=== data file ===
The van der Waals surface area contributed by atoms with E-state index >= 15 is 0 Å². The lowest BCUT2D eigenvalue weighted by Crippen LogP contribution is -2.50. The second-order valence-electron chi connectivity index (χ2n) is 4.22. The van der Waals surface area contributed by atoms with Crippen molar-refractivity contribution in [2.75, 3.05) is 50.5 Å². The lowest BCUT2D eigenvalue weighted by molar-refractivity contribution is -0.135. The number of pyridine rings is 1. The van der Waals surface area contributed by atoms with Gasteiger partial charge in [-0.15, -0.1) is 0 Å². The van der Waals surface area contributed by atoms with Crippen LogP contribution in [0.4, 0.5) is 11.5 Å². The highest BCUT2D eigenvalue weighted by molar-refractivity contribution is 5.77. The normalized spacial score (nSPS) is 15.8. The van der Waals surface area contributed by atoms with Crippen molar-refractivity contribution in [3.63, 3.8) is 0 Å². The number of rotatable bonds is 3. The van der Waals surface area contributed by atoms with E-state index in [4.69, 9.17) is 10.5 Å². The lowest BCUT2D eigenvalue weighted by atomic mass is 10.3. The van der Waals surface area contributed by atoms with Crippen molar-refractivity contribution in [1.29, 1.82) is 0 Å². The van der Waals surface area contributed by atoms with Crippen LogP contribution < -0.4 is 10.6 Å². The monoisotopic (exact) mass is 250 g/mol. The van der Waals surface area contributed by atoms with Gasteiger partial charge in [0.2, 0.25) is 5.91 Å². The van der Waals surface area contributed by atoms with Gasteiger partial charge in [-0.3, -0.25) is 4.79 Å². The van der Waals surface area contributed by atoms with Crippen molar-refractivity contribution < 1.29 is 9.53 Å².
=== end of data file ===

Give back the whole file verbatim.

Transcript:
The van der Waals surface area contributed by atoms with E-state index >= 15 is 0 Å². The lowest BCUT2D eigenvalue weighted by Crippen LogP contribution is -2.50. The second-order valence-electron chi connectivity index (χ2n) is 4.22. The van der Waals surface area contributed by atoms with Crippen molar-refractivity contribution in [2.75, 3.05) is 50.5 Å². The lowest BCUT2D eigenvalue weighted by molar-refractivity contribution is -0.135. The number of pyridine rings is 1. The van der Waals surface area contributed by atoms with Gasteiger partial charge in [-0.15, -0.1) is 0 Å². The van der Waals surface area contributed by atoms with Crippen LogP contribution in [0.4, 0.5) is 11.5 Å². The highest BCUT2D eigenvalue weighted by molar-refractivity contribution is 5.77. The normalized spacial score (nSPS) is 15.8. The van der Waals surface area contributed by atoms with Crippen molar-refractivity contribution in [3.63, 3.8) is 0 Å². The number of rotatable bonds is 3. The van der Waals surface area contributed by atoms with E-state index in [4.69, 9.17) is 10.5 Å². The lowest BCUT2D eigenvalue weighted by atomic mass is 10.3. The van der Waals surface area contributed by atoms with Crippen molar-refractivity contribution in [1.29, 1.82) is 0 Å². The van der Waals surface area contributed by atoms with Crippen LogP contribution < -0.4 is 10.6 Å². The monoisotopic (exact) mass is 250 g/mol. The van der Waals surface area contributed by atoms with Gasteiger partial charge in [0.2, 0.25) is 5.91 Å². The van der Waals surface area contributed by atoms with Gasteiger partial charge in [-0.3, -0.25) is 4.79 Å². The van der Waals surface area contributed by atoms with Crippen molar-refractivity contribution < 1.29 is 9.53 Å².